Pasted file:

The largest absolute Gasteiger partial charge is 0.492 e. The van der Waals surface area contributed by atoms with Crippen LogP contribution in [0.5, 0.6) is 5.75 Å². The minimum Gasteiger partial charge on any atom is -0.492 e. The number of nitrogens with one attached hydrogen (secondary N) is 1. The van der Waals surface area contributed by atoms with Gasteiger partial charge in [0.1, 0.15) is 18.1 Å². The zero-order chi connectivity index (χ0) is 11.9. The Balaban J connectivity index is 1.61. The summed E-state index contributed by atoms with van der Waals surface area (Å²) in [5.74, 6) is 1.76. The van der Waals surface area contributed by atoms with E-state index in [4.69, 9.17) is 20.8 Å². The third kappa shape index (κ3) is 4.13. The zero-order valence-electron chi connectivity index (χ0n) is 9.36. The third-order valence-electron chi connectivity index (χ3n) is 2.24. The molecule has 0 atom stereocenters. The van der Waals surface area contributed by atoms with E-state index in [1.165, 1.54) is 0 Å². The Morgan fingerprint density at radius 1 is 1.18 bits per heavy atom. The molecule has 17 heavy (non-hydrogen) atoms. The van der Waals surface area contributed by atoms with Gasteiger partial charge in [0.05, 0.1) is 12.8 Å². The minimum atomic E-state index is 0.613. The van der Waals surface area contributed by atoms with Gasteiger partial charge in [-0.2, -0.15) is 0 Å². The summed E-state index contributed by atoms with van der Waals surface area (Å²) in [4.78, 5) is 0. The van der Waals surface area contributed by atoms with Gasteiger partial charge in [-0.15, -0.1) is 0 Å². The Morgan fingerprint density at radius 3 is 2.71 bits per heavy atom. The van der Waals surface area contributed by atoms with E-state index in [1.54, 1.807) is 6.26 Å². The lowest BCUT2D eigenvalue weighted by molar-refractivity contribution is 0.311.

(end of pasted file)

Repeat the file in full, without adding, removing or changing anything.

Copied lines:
The largest absolute Gasteiger partial charge is 0.492 e. The van der Waals surface area contributed by atoms with Crippen LogP contribution in [0.5, 0.6) is 5.75 Å². The minimum Gasteiger partial charge on any atom is -0.492 e. The number of nitrogens with one attached hydrogen (secondary N) is 1. The van der Waals surface area contributed by atoms with Gasteiger partial charge in [0.1, 0.15) is 18.1 Å². The zero-order chi connectivity index (χ0) is 11.9. The Balaban J connectivity index is 1.61. The summed E-state index contributed by atoms with van der Waals surface area (Å²) in [5.74, 6) is 1.76. The van der Waals surface area contributed by atoms with E-state index in [4.69, 9.17) is 20.8 Å². The third kappa shape index (κ3) is 4.13. The zero-order valence-electron chi connectivity index (χ0n) is 9.36. The third-order valence-electron chi connectivity index (χ3n) is 2.24. The molecule has 0 atom stereocenters. The van der Waals surface area contributed by atoms with E-state index in [1.165, 1.54) is 0 Å². The Morgan fingerprint density at radius 1 is 1.18 bits per heavy atom. The molecule has 17 heavy (non-hydrogen) atoms. The van der Waals surface area contributed by atoms with Gasteiger partial charge in [0.05, 0.1) is 12.8 Å². The minimum atomic E-state index is 0.613. The van der Waals surface area contributed by atoms with Gasteiger partial charge in [-0.2, -0.15) is 0 Å². The summed E-state index contributed by atoms with van der Waals surface area (Å²) in [4.78, 5) is 0. The van der Waals surface area contributed by atoms with Gasteiger partial charge in [-0.15, -0.1) is 0 Å². The Morgan fingerprint density at radius 3 is 2.71 bits per heavy atom. The van der Waals surface area contributed by atoms with E-state index in [1.54, 1.807) is 6.26 Å². The lowest BCUT2D eigenvalue weighted by molar-refractivity contribution is 0.311.